When Nate Quarry signed on to be one of the original three plaintiffs in the class-action lawsuit filed against the UFC, he knew some sort of backlash was inevitable.
Quarry, along with UFC veterans Jon Fitch and Cung Le, filed a complaint last December alleging that the UFC had engaged in unlawful antitrust practices. That lawsuit has since broadened into five separate lawsuits from a total of 11 past or present UFC fighters. As the case marches forward to the gradual beat of the legal drum, Quarry has found himself surprised by the increasing frequency of criticism he hears from fight fans who view the suit as nothing more than a cash grab from a handful of disgruntled fighters.
"What we're trying to do is we're trying to shape MMA for future generations so these up-and-coming kids have a legitimate shot of having a career and following their dreams. But we can't do that when we have one company that's completely dictating the terms of the entire sport," Quarry told MMAFighting.com.
"It always shocks me when people say, ‘oh, these athletes are just spoiled athletes.' Really? So the guys who trained for 10 or 15 years, not just for free, but paying for their lessons at the gyms, and then started fighting for free on the amateur circuit, turned pro and fought for a couple hundred bucks here and there, whose dream is just to be a fighter that loves this experience, they're the greedy ones compared to the billionaire owners of the corporation?
"[The same people who are] standing here saying, ‘nope, all of this money is ours. You're just greedy. Oh, by the way, you can't have anymore sponsors unless we say you can. Oh, by the way, you have to fight here. You have to fight then. You have to fight who.' It's just ridiculous, and we're seeing a big change in climate."
The next step for Quarry and the rest of the plaintiffs comes in May, when a California judge rules on Zuffa's motions to not only relocate the suit from San Jose to Las Vegas federal courts, but also to outright dismiss the complaints entirely.
The plaintiffs allege that the UFC has created a monopoly over the professional mixed martial arts market, one which limits fighters' earning potential through a variety of anti-competitive practices.
Quarry has long been a critic of the UFC's business practices since exiting the promotion with a 7-3 record in 2010, writing extensively on the subject on MMA forum The Underground. The TUF 1 veteran fought for six years in the UFC, challenged for the middleweight title in 2005 for a purse of $10,000, and was one of many fighters to sign his likeness over in perpetuity for a nominal fee. He warns young fighters that the fight game "isn't a charity, it's a business," and acknowledges that in the early stages of his career, such practices may have been necessary to help a struggling company to stay afloat.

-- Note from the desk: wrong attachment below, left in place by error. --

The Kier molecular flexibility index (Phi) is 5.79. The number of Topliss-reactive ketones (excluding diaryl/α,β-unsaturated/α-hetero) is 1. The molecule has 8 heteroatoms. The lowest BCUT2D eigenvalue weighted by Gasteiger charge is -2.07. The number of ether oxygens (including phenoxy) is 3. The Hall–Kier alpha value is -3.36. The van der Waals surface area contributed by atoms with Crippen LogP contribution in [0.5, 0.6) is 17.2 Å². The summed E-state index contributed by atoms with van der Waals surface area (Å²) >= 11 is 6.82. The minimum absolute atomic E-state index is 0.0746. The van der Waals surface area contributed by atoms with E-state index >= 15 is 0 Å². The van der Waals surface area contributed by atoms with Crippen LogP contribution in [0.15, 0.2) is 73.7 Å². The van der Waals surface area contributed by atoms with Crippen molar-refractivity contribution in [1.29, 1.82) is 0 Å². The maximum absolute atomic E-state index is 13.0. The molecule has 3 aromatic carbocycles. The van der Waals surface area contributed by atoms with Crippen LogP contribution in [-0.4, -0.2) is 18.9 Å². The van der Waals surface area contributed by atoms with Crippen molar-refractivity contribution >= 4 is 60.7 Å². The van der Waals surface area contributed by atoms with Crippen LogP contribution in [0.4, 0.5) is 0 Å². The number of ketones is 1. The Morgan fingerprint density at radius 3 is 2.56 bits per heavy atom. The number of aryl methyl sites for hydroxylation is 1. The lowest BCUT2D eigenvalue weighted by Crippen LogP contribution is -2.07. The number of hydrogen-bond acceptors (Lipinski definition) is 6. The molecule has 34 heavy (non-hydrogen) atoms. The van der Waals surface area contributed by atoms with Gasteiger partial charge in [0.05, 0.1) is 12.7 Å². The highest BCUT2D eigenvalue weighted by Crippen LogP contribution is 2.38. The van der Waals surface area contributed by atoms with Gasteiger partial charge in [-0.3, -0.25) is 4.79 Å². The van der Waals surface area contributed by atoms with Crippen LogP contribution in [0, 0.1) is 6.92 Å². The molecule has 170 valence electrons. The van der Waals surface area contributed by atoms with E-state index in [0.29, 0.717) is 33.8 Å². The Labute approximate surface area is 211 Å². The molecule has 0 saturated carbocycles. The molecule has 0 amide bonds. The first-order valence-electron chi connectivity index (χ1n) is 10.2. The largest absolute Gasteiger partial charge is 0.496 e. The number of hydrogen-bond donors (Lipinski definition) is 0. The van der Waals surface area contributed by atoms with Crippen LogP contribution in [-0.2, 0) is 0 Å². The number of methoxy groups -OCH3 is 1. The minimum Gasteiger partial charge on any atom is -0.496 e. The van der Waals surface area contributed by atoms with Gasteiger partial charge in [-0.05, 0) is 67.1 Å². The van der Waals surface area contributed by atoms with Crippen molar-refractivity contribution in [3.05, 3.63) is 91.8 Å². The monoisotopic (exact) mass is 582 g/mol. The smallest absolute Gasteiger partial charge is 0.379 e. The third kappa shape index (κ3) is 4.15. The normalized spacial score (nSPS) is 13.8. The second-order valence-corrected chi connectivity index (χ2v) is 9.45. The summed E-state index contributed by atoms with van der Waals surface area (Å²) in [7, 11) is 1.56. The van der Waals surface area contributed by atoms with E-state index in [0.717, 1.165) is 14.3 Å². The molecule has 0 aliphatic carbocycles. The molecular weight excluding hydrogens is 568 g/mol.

But those days are over, Quarry says, and with many of the fighters of his era trickling out of the sport "broke and broken," he's stunned by some of the vitriol he's received from the same fans who reveled in the blood and sweat he and his comrades sacrificed over their fighting careers.
"Everyone is so forgetful of the journey that everyone has gone through," Quarry said. "It used to be there were no requirements for smoke alarms or fire exits. This was brought along because of the labor union. Back in the day with the baseball players, the NBA, the football players, they had no rights whatsoever. They'd go to work in the offseason while they're living their dream of being a professional football player, then they'd go work at a gas station in the offseason, while the owners are making millions and billions of dollars and telling the fans out there, ‘These guys are just so ungrateful. Wouldn't you love to be a professional football player too?'
"The fans don't know any better, they just want to see a good fight. The other fighters, they aren't going to say anything because they'll be blacklisted, they'll be put on the undercard, now they're not ranked as high, or whatever it may be. There's a million ways that the UFC can completely screw with your career without outrightly saying you're fired and cut."
Quarry knows change won't come overnight, so regardless of which way the May ruling swings, he acknowledges that this case "is going to be a really long process," one which could stretch over the span of several years.
In addition to the complaint filed by he, Fitch, and Le, UFC veterans Brandon Vera, Dennis Hallman, Mac Danzig, Kyle Kingsbury, Darren Uyenoyama, Javier Vazquez, Pablo Garza, and Gabe Ruediger have joined their name to separate but largely identical suits, and Quarry believes that over time, the final tally may approach anywhere from 500 to 1,000 fighters.
"It's time for everyone to band together," Quarry said. "We're just the ones who are in a position who can come out and do so. I get messages from fighters constantly saying, ‘as soon as my career is over and I'm no longer dependent on that paycheck, I'll be right there with you.' I say, I understand you can't say anything now because you have a family to feed and this is your dream, and you're going to try and make it work as long as you possibly can. But they know at the end they're going to be left with nothing, so they've gotta do what they can to make what they can right now."